Here are some examples of the different kinds of notes you might take when preparing assignments for courses in two different disciplines:

For a paper on conflict resolution among four-year-olds for a course in human development, you observe and record the play activities of one child during several play periods in a preschool class.

Your careful written observations will help you understand principles in the course text and may later contribute to a case study.

For an article on journalistic styles for a news reporting class, you read an account of the same event in the New York Times, the Arizona Republic, and Salon, annotating each with notes on its style and point of view.

Private Writing in English

Multilingual students can also use a journal to develop fluency in thinking and writing in English.

Keep in mind that no one will be correcting your work, so you can focus on writing as much as possible.

You can also use your journal to collect and comment on idioms and to reflect on your experiences as a multilingual student.


browsing in library

7. Browsing in the library

Your college library is filled with ideas — and it can provide inspiration when you need to come up with your own.

Sometimes it helps to take a break: leave your study carrel, stretch your legs, and browse the bookshelves.

You can also explore online resources via your library’s Web site.

Keep careful track of the sources of compelling ideas so that you can provide proper credit later. Using others’ ideas without acknowledging them is plagiarism.


searching in internet

8. Searching the Internet

Type keywords related to your topic into a search engine such as Google, and visit several sites on the list that results.

When Diane Chen searched Google using the keywords “Salgado” and “migrations,”.


exchanging-ideas

9. Exchanging ideas in person or online

Seek out opportunities to talk about your writing with your classmates, friends, and family:

  • Brainstorm within your peer response group, if your instructor has set up such groups. Come prepared with ideas and information about your topic to get the discussion started.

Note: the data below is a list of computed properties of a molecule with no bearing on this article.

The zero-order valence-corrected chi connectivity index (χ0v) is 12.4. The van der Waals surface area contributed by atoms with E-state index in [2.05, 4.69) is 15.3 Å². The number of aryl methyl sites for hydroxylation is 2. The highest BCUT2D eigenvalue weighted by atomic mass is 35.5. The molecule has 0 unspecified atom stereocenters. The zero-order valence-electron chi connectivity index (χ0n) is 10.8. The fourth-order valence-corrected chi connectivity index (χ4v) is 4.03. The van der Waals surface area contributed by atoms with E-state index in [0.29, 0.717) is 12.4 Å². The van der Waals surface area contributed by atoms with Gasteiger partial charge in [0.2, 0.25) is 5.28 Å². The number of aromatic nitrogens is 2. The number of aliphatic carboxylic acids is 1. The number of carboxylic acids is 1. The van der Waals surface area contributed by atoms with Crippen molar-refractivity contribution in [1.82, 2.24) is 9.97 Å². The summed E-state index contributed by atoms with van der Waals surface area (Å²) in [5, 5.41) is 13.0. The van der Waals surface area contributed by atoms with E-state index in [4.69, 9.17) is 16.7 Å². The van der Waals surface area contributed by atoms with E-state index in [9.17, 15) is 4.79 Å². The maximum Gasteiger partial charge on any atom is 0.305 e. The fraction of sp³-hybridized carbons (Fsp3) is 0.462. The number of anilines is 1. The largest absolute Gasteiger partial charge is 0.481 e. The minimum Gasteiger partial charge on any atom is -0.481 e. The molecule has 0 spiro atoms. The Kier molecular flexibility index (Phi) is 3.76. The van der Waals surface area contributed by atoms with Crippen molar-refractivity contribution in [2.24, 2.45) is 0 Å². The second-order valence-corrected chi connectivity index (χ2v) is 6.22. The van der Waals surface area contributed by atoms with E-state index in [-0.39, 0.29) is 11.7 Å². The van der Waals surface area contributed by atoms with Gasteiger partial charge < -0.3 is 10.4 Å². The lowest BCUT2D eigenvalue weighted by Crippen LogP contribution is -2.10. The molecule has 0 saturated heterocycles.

• Contact graduate students and professionals with expertise in your discipline, and discuss with them their approaches to writing assignments.
  • Visit your college writing center to discuss your work in progress.

Online tools offer additional opportunities for collaboration. Discuss your assignments by exchanging e-mail.

If your class has a Website, you might exchange ideas in chat rooms. Other options include instant messaging (IM), text messaging, and blogs.

Facebook and Twitter provide additional opportunities to discuss your work with friends.

Keep a list of your interactions so that you can write a note or page of acknowledgment for the help and encouragement you receive.

Exchanging ideas with other writers can help you clarify your thinking on a topic.


assignment topic

For an assignment that you are currently writing or a topic you are interested in, brainstorm by listing, clustering, freewriting, questioning, and searching the Internet or browsing in the library.

Be sure to keep your notes, even if your instructor will not be reading your work.

If possible, exchange ideas with classmates, either in person, online, or by texting.

Write a summary of the invention techniques that worked best for you and why.